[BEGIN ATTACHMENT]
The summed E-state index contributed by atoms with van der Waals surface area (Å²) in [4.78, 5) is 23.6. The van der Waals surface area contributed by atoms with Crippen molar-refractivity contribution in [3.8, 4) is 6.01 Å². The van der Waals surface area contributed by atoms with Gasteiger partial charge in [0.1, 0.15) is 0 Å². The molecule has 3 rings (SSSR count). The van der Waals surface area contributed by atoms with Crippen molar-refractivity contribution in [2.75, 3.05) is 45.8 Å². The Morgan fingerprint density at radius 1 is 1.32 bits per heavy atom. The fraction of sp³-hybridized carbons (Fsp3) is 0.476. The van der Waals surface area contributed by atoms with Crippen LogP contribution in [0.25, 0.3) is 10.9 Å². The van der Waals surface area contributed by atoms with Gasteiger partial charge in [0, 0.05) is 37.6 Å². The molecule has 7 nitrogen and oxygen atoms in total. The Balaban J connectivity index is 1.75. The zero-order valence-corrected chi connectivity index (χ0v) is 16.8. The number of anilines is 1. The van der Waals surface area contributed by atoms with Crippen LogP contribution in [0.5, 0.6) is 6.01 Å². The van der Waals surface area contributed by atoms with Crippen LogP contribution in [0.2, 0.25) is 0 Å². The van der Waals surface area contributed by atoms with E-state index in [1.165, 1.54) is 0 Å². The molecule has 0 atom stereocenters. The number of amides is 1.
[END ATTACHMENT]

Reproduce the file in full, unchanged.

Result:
The summed E-state index contributed by atoms with van der Waals surface area (Å²) in [4.78, 5) is 23.6. The van der Waals surface area contributed by atoms with Crippen molar-refractivity contribution in [3.8, 4) is 6.01 Å². The van der Waals surface area contributed by atoms with Gasteiger partial charge in [0.1, 0.15) is 0 Å². The molecule has 3 rings (SSSR count). The van der Waals surface area contributed by atoms with Crippen molar-refractivity contribution in [2.75, 3.05) is 45.8 Å². The Morgan fingerprint density at radius 1 is 1.32 bits per heavy atom. The fraction of sp³-hybridized carbons (Fsp3) is 0.476. The van der Waals surface area contributed by atoms with Crippen LogP contribution in [0.25, 0.3) is 10.9 Å². The van der Waals surface area contributed by atoms with Gasteiger partial charge in [0, 0.05) is 37.6 Å². The molecule has 7 nitrogen and oxygen atoms in total. The Balaban J connectivity index is 1.75. The zero-order valence-corrected chi connectivity index (χ0v) is 16.8. The number of anilines is 1. The van der Waals surface area contributed by atoms with Crippen LogP contribution in [0.5, 0.6) is 6.01 Å². The van der Waals surface area contributed by atoms with Crippen LogP contribution in [0.2, 0.25) is 0 Å². The van der Waals surface area contributed by atoms with E-state index in [1.165, 1.54) is 0 Å². The molecule has 0 atom stereocenters. The number of amides is 1.